The major effort to redistribute land to peasants and landless—Laws in 1972 and 1977 by Zulfikar Ali Bhutto—were struck down as un-Islamic by Pakistan courts in a number of decisions from 1979 to 1989.[24][25]

The first attempts at land reform in Pakistan occurred under Ayub Khan's government, the West Pakistan Land Reforms Regulation 1959 (Regulation 64 of 1959). The law put a ceiling on individual holdings: no one individual could own more than 500 acres of irrigated and 1,000 acres of unirrigated land or a maximum of 36,000 Produce Index Units (PIU), whichever was greater.[24] On result of this attempt at redistribution was that land was divided up among members of the landowning family to keep the land owned by individuals below the "ceiling".[26]

The People's Party government (1971-1977) intended to transform Pakistan with land reform among other policies. Its rationale was that

  1. land redistribution to the landless in the rural areas would alleviate poverty in the state and diminish inequality;
  2. would weaken the power and dominance of the zamindars, Pakistan's 'feudal class';
  3. and would be crafted so as to make Pakistan's agricultural production more efficient; transforming `traditional, inefficient absentee landlordism` into `modern, efficient agricultural entrepreneurship.`[27]

It issued two major land reform laws, Land Reform Regulation 1972 (Martial Law Regulation - MLR 115) promulgated by Prime Minister Zulfikar Ali Bhutto, was designed to place ceilings on the agricultural holding of Pakistan's large landlords. Land in excess of a ceiling of 150 acres was to be seized by the state without compensation and distributed to the landless.[28] The ceiling was raised to 300 acres if the land was unirrigated; exceptions were also granted for tractors or installed tubewells.[29]

Another provision of MLR 115, Section 25, gave first right of re-emption (right of first refusal to buy) to the existing tenants. In 1977, another bill the Land Reform Act, 1977, reduced the ceiling to 100 acres, although this act provided for compensation to landlords.[28]

"Analysts agree" that the implementation of land reforms under Ali Bhutto "left much to be desired."[27] The amount of land seized and redistributed to the peasants was modest, and the reforms were not administered equitably, with implementation much more robust in the NWFP and Balochistan, where opposition to Bhutto was centered, than in provinces where his power base resided, (Sindh and Punjab).[27] Many of Pakistan's large landlords mobilized against the reforms which they saw as "a direct challenged to their long-standing interest in maintaining political control in Pakistan's rural areas". The land reforms were attacked as "unjustly administered; and as inherently un-Islamic."[27]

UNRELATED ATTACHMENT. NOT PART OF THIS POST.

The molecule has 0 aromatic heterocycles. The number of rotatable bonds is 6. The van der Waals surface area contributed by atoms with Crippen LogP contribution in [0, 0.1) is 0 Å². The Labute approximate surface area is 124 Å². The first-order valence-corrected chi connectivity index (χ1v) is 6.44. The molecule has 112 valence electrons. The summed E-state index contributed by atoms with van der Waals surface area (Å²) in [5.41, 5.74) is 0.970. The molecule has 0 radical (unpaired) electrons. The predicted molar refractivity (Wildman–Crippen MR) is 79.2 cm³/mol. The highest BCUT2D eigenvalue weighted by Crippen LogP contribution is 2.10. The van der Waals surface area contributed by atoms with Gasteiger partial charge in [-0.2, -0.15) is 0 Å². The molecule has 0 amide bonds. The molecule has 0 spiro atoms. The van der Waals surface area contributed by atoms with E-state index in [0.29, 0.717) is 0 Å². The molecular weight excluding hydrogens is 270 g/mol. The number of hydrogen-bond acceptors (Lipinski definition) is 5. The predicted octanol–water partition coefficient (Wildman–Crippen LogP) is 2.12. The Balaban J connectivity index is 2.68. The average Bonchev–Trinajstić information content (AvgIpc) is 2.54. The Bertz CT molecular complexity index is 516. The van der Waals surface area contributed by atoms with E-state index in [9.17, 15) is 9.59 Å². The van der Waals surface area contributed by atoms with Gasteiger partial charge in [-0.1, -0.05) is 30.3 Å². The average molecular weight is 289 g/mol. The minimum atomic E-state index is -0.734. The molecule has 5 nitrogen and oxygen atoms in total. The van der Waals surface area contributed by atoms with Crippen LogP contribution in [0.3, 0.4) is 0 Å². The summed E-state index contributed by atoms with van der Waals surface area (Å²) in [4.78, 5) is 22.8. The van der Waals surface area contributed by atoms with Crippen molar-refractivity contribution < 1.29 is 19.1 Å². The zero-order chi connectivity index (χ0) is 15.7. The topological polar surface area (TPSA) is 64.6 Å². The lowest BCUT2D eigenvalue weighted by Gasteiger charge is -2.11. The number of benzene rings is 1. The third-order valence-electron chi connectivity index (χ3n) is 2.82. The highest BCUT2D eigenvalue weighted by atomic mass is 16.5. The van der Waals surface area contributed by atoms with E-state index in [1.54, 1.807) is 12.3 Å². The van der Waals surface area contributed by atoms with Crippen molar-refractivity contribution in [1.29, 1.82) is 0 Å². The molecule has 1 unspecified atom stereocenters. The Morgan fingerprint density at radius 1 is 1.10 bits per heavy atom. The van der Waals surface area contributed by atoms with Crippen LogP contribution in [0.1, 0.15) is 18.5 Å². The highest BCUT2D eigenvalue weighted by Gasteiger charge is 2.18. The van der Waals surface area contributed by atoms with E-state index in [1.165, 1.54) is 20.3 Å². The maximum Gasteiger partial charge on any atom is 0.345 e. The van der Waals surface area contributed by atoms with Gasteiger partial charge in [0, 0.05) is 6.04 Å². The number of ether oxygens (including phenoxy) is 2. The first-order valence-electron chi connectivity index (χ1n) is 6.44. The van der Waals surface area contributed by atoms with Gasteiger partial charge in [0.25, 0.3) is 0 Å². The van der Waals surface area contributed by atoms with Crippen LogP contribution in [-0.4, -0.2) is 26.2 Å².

After Ali Bhutto was overthrown, landlord victims of land reform appealed to "Islamic Courts" established by Bhutto's successor General Zia-ul-Haq (i.e. the Shariah Appellate Bench and Federal Shariat Court), and these, rather than the executive or legislature of Pakistan, undid much of Ali Bhutto's redistribution. According to scholar Charles H. Kennedy, the courts effectively "suspended implementation" of the land reforms, "repealed the reforms, drafted new legislation, and then interpreted the new laws' meanings".[30] A 3-2 decision in 1989 by the Shariat Appellate Bench ruled against setting a ceiling on size of landholdings (as the Bhutto land reform had done) on the grounds that "Islam does not countenance compulsory redistribution of wealth or land for the purpose of alleviating poverty, however laudable the goal of poverty relief may be."[25][31][32] According to barrister writing in, "The net result of the Qazalbash Waqf v Chief Land Commissioner (The 1989 Shariat Appellate Bench decision) is that land reforms in Pakistan are now at the same level as they were in 1947, as the 1972 regulations and the 1977 act have seen their main provisions being struck down and the 1959 regulations have been repealed."[24]

A book published in 1988 sponsored by Cornell University has opposed the agricultural reforms in Pakistan, arguing it will contribute to the already unsustainable population growth in the country.[33]

Shrinking farm sizes[edit]

The average farm size has steadily declined as following:

  • 5.3 hectares in 1971
  • 3.1 hectares in 2000
  • 2.6 hectares in 2010

Impacts of climate change[edit]

Future projections for Pakistan are that major crop yields such as of wheat and rice are expected to decrease significantly.[34]

According to research led by Dr. Adil Najam at the Lahore University of Management Sciences, by 2040 the cost of climate change to agriculture in Pakistan is likely to be up to 7% of productivity but that good climate adaptation practices could result in a net productivity gain of up to 40%.[citation needed]